Parsons makes the final argument that there was insufficient evidence to support his convictions under §§ 657 and 1006 of Title 18 of the United States Code.10 For reasons already given, we find this argument without merit. Accordingly, we affirm the convictions on Counts I, II, IV, V, and VI, and vacate those on Counts III and VIII. Since the penalty imposed on Count III runs concurrently with that on Counts I, II, and IV, and the penalty imposed on Count VIII runs concurrently with that on Count VI, the sentences remain intact.


Affirmed in part, vacated in part.


The Honorable Elsijane Trimble Roy, United States District Judge for the Eastern and Western Districts of Arkansas


A third count of violating 18 U.S.C. § 1006 (count VII) was dismissed on motion of the government


Parsons later began receiving fifty dollars each month from the Credit Union to cover expenses incurred while performing the duties of treasurer


On motion of Parsons, the bankruptcy court dismissed the petition on April 15, 1980


The claims were in the amounts of $5,446.80, $3,727.18, $5,100.00, $6,000.00, $2,873.10, and $6,000.00, respectively


Cindy Fikes received a $200 loan in her own right on April 3, 1978, increasing to $1,543.66, plus interest, her personal debt to the Credit Union


Defendant's requested Instruction No. 1 stated:

"In order to find that the defendant intended to injure or defraud the Saline County Federal Credit Union, you must find beyond reasonable doubt that the named debtors, the persons whose names appear on the various loans, lacked the ability or intent to repay these respective loans. In making this determination, you may take into account such factors as whether the named debtors were credit worthy and whether they intended to repay the loan.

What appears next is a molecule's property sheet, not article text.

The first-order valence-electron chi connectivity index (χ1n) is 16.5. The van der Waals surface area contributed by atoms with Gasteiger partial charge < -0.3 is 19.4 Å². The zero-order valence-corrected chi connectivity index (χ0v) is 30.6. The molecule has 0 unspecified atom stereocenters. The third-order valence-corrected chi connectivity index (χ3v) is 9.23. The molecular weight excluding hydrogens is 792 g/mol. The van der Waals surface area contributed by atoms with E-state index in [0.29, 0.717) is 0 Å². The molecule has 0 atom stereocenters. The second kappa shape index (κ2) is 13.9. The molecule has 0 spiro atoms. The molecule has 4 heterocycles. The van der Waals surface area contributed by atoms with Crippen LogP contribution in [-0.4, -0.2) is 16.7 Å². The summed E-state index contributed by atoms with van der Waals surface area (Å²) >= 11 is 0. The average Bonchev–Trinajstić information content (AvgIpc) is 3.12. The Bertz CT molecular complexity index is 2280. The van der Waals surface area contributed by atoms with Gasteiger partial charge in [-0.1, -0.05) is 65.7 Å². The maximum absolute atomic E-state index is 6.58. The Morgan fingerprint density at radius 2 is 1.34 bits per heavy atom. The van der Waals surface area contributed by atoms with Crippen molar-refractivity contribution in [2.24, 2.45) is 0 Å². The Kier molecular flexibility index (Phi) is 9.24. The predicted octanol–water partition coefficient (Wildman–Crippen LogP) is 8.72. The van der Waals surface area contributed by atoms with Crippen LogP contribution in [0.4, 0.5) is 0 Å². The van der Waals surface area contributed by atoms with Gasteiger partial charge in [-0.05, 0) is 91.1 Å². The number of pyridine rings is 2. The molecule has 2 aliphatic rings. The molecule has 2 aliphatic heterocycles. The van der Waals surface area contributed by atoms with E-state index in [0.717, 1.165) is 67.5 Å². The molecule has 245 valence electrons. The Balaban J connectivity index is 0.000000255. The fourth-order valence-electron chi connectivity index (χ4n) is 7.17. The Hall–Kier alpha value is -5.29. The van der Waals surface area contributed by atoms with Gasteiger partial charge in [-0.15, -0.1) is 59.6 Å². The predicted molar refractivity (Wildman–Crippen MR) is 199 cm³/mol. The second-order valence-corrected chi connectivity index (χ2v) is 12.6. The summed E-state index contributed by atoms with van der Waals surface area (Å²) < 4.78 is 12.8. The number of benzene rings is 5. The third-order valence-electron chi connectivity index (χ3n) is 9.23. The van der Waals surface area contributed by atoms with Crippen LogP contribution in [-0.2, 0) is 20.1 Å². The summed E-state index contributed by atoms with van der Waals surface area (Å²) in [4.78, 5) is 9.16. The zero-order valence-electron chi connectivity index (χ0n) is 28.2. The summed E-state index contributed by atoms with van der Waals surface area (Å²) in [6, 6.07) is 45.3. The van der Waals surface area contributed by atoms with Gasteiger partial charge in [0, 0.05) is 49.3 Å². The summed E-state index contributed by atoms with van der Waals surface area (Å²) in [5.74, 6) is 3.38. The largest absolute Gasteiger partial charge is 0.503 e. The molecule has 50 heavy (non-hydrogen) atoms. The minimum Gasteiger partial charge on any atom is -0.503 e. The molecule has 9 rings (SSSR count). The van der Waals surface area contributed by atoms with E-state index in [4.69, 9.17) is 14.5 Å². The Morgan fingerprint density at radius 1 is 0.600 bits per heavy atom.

Unless the government proves beyond a reasonable doubt that the named debtors lacked the ability or intent to repay the respective loans, you must acquit the defendant."


The limit was later increased to $5,400.00


We do not fault the district court for refusing the tendered instruction. The instruction was not limited to Counts III and VIII, so as requested it did not correctly state the law. In addition, United States v. Steffen, supra, was decided after the trial, so the district court did not have the benefit of our opinion in that case to assist it in evaluating defendant's request. We believe, however, that it would be in the interests of justice to vacate the convictions on Counts III and VIII, as to which counts the requested instruction would have been proper


Parsons excludes Count I from this assertion